How much leeway should I give Burn the Witch for basically functioning as a sneak preview towards a more epic story that is not guaranteed to deliver? Very little is the obvious answer. I wouldn’t give the same pass to all of those Marvel movies that were just cockteases for Infinity War – and for the record, when you remove the audience participation, it’s really easy to dislike that epic conclusion.
At the same time though, I understand why the movie adaptation of Kubo’s latest series is as lacking as it is. It’s well-documented that working on Bleach affected the guy’s health very badly and he wants to test the waters before he commits to anything long-term again. Apparently said experiment paid off because Burn the Witch was actually a decent hit in Japan with lots of people looking forward to its “second season”. Yeah, the series is apparently going to be released in the same seasonal vein as a television show instead of within a set weekly/monthly/bi-weekly schedule, which is definitely a format I support because of how taxing making a manga is in general, but I understand that you can only afford to do something like that if you are already an established author with enough money to support yourself in the downtime. It’s a similar logic to why most Youtubers have to grind out daily content rather than release once a week and get millions of views for it like Scott the Woz.
With all that said, Burn the Witch’s anime adaptation is still a standalone movie, let alone a standalone season, and it’ll take a long time for another installment to come out, so I can’t give it special treatment. As such, the only thing I can really praise it for is that it’s a decent commercial if you’re into getting cock-teased, which I know a lot of anime fans are. The anime is centered on two witches named Noelle and Ninny, who do work for the Soul Society from Bleach in an alternate version of London hidden from the public eye. I’m not sure if the entire series is going to be like this, but all of the assignments they deal with in this movie concern handling dragons that have gone berserk. There’s also the token normal male friend, Balgo Parks, and the division of the Soul Society that wants to kill him because of a complicated plan from one asshole member of the organization named Bruno to get up in the world. And then there’s Macy, the crazy lesbian normie who ends up wandering into alt London when she discovers a dragon.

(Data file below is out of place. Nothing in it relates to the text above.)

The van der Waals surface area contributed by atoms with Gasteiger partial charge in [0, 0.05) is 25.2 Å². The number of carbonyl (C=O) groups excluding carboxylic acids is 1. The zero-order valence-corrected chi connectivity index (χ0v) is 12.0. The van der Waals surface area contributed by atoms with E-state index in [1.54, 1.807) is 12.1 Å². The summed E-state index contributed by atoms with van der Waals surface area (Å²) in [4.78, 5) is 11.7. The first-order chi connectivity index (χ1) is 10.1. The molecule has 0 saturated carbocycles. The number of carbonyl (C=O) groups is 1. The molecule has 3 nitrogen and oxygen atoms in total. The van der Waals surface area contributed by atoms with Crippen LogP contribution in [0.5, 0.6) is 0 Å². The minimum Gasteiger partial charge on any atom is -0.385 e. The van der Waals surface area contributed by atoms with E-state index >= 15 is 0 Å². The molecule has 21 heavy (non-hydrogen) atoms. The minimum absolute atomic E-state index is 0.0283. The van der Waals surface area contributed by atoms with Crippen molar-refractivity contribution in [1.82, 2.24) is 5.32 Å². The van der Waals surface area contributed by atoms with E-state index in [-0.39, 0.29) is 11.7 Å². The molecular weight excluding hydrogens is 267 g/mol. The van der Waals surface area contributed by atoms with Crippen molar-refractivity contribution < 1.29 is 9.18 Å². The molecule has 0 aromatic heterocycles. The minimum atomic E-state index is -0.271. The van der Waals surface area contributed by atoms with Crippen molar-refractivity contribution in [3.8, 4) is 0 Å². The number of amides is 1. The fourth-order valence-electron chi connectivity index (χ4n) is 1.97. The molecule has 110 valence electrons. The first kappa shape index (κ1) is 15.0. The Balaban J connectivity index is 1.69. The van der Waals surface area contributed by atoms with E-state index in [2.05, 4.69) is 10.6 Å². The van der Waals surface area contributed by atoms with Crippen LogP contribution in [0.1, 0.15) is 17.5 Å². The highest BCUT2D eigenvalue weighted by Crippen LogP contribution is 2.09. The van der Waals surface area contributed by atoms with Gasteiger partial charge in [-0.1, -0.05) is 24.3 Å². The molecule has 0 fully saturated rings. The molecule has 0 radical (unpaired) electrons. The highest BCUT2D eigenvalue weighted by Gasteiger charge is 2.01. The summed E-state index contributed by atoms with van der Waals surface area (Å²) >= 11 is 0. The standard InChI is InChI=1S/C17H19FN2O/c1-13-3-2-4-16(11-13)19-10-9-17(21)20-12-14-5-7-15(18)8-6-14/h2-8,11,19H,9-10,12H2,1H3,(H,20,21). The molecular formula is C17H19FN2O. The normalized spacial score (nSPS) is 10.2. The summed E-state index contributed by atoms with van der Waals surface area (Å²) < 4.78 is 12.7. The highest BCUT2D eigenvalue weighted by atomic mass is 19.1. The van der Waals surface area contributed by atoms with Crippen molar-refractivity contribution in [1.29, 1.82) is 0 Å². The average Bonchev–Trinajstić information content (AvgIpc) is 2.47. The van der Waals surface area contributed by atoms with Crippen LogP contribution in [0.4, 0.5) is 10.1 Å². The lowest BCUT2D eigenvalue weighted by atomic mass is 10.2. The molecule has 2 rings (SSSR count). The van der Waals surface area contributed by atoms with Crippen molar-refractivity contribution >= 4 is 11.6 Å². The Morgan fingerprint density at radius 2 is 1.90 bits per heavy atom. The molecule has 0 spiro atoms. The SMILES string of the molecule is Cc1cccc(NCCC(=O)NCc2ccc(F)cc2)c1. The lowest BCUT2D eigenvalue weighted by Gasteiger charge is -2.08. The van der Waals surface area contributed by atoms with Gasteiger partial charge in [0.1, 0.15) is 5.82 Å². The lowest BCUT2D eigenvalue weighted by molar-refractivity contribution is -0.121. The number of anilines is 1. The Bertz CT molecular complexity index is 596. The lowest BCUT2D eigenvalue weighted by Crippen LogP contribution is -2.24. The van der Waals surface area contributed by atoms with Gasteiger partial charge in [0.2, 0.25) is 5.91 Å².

The thing with Burn the Witch is that even if you take into account that this is a sneak preview of something much bigger like the first seasons of Land of the Lustrous or Made in Abyss, the world-building and characterization is not substantial enough to put it on their level. A lot of the lore in alternate London is mostly just that there are rules regarding dragons and the Soul Society exists here, but you can also be comedically destructive if you want. And the main girls in this movie have the same issue that a lot of anime waifus tend to have is that while we get to know a lot about their personality and they have cute designs, we don’t get to know much about them personally.
Noelle is spacy and draws the male gaze while Ninny is an actress who acts more fiery when she’s flying on a broom, but that’s literally all we know about them. Their light-hearted behavior is fun to watch, but that’s pretty much all it is. While most of the successful Shonen Jump series take ages to really go somewhere, one thing you could always rely on them for was to establish the main characters with motivations and background within the first long chapter. So I have no idea why Burn the Witch decided to adopt a more “in medias res” method of storytelling for its first season. Maybe Kubo and whatever team he was working with just didn’t want to commit to anything until they were sure people wanted what they offered. Maybe he saw how badly Kishimoto’s Samurai 8 manga failed to entice people and wanted to take extra precautions that he didn’t end up like that.
Personally, I think he took too many precautions if that’s the case, because he could have at least provided a standalone story that wasn’t just “things happen, get resolved, and nothing really changes in the status quo”. I have taken a glance at the manga and it’s no different from the movie in terms of plot, so you can’t even say that the anime was a bad adaptation of Kubo’s vision. Burn the Witch might become a great manga when it returns, but as of right now, this movie is nothing more than a time-waster that will maybe get you excited for more. Or you just want to watch it so you can drool over Noelle’s and Ninny’s designs for an hour.